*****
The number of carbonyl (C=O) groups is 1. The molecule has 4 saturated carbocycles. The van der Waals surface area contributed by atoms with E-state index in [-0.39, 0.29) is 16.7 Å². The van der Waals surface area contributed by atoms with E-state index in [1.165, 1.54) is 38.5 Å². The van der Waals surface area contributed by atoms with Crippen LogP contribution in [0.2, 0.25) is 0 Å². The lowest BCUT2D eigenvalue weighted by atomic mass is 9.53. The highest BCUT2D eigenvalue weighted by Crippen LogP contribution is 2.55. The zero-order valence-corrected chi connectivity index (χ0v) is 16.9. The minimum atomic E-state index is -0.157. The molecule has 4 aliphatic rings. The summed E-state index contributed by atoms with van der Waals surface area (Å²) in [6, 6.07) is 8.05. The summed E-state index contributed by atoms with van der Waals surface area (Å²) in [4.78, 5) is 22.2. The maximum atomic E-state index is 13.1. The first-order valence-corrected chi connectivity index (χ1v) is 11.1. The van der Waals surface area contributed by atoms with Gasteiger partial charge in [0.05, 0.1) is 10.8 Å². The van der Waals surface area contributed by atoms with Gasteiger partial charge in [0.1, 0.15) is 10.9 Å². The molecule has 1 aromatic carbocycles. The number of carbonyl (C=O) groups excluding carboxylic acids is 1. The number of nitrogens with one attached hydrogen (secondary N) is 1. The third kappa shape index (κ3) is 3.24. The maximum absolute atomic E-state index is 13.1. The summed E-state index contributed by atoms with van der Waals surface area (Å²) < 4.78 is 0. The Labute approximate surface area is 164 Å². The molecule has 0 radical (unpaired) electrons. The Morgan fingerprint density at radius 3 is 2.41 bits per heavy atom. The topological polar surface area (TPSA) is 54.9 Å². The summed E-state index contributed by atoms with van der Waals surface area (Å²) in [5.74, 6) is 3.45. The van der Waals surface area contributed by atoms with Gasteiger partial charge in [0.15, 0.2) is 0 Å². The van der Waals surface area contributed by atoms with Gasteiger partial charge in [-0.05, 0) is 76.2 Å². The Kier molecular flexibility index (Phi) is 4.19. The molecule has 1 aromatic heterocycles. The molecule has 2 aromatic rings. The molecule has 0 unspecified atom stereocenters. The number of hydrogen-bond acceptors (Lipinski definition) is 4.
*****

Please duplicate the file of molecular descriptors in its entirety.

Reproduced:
The number of carbonyl (C=O) groups is 1. The molecule has 4 saturated carbocycles. The van der Waals surface area contributed by atoms with E-state index in [-0.39, 0.29) is 16.7 Å². The van der Waals surface area contributed by atoms with E-state index in [1.165, 1.54) is 38.5 Å². The van der Waals surface area contributed by atoms with Crippen LogP contribution in [0.2, 0.25) is 0 Å². The lowest BCUT2D eigenvalue weighted by atomic mass is 9.53. The highest BCUT2D eigenvalue weighted by Crippen LogP contribution is 2.55. The zero-order valence-corrected chi connectivity index (χ0v) is 16.9. The minimum atomic E-state index is -0.157. The molecule has 4 aliphatic rings. The summed E-state index contributed by atoms with van der Waals surface area (Å²) in [6, 6.07) is 8.05. The summed E-state index contributed by atoms with van der Waals surface area (Å²) in [4.78, 5) is 22.2. The maximum atomic E-state index is 13.1. The first-order valence-corrected chi connectivity index (χ1v) is 11.1. The van der Waals surface area contributed by atoms with Gasteiger partial charge in [0.05, 0.1) is 10.8 Å². The van der Waals surface area contributed by atoms with Gasteiger partial charge in [0.1, 0.15) is 10.9 Å². The molecule has 1 aromatic carbocycles. The number of carbonyl (C=O) groups excluding carboxylic acids is 1. The number of nitrogens with one attached hydrogen (secondary N) is 1. The third kappa shape index (κ3) is 3.24. The maximum absolute atomic E-state index is 13.1. The summed E-state index contributed by atoms with van der Waals surface area (Å²) < 4.78 is 0. The Labute approximate surface area is 164 Å². The molecule has 0 radical (unpaired) electrons. The Morgan fingerprint density at radius 3 is 2.41 bits per heavy atom. The topological polar surface area (TPSA) is 54.9 Å². The summed E-state index contributed by atoms with van der Waals surface area (Å²) in [5.74, 6) is 3.45. The van der Waals surface area contributed by atoms with Gasteiger partial charge in [0.15, 0.2) is 0 Å². The van der Waals surface area contributed by atoms with Gasteiger partial charge in [-0.05, 0) is 76.2 Å². The Kier molecular flexibility index (Phi) is 4.19. The molecule has 1 aromatic heterocycles. The molecule has 2 aromatic rings. The molecule has 0 unspecified atom stereocenters. The number of hydrogen-bond acceptors (Lipinski definition) is 4.